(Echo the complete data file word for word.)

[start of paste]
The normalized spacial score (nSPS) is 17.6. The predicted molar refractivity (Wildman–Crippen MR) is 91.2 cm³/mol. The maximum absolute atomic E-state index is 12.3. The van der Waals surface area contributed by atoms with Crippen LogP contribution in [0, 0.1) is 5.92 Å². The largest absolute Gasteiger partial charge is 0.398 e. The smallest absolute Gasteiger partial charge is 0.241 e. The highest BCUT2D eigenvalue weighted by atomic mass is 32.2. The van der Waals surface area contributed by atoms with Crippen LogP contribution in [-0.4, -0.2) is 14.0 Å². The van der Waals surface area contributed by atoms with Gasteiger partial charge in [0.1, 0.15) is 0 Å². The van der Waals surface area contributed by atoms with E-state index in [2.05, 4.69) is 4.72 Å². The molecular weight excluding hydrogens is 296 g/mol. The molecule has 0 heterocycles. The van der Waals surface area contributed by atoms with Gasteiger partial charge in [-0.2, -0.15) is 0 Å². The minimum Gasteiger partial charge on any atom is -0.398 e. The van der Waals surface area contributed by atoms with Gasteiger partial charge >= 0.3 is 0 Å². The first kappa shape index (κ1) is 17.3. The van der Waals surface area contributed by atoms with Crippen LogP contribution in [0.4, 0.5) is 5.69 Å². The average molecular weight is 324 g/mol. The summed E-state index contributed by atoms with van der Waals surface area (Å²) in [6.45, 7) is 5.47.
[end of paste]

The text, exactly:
The normalized spacial score (nSPS) is 17.6. The predicted molar refractivity (Wildman–Crippen MR) is 91.2 cm³/mol. The maximum absolute atomic E-state index is 12.3. The van der Waals surface area contributed by atoms with Crippen LogP contribution in [0, 0.1) is 5.92 Å². The largest absolute Gasteiger partial charge is 0.398 e. The smallest absolute Gasteiger partial charge is 0.241 e. The highest BCUT2D eigenvalue weighted by atomic mass is 32.2. The van der Waals surface area contributed by atoms with Crippen LogP contribution in [-0.4, -0.2) is 14.0 Å². The van der Waals surface area contributed by atoms with Gasteiger partial charge in [0.1, 0.15) is 0 Å². The van der Waals surface area contributed by atoms with E-state index in [2.05, 4.69) is 4.72 Å². The molecular weight excluding hydrogens is 296 g/mol. The molecule has 0 heterocycles. The van der Waals surface area contributed by atoms with Gasteiger partial charge in [-0.2, -0.15) is 0 Å². The minimum Gasteiger partial charge on any atom is -0.398 e. The van der Waals surface area contributed by atoms with Gasteiger partial charge >= 0.3 is 0 Å². The first kappa shape index (κ1) is 17.3. The van der Waals surface area contributed by atoms with Crippen LogP contribution in [0.4, 0.5) is 5.69 Å². The average molecular weight is 324 g/mol. The summed E-state index contributed by atoms with van der Waals surface area (Å²) in [6.45, 7) is 5.47.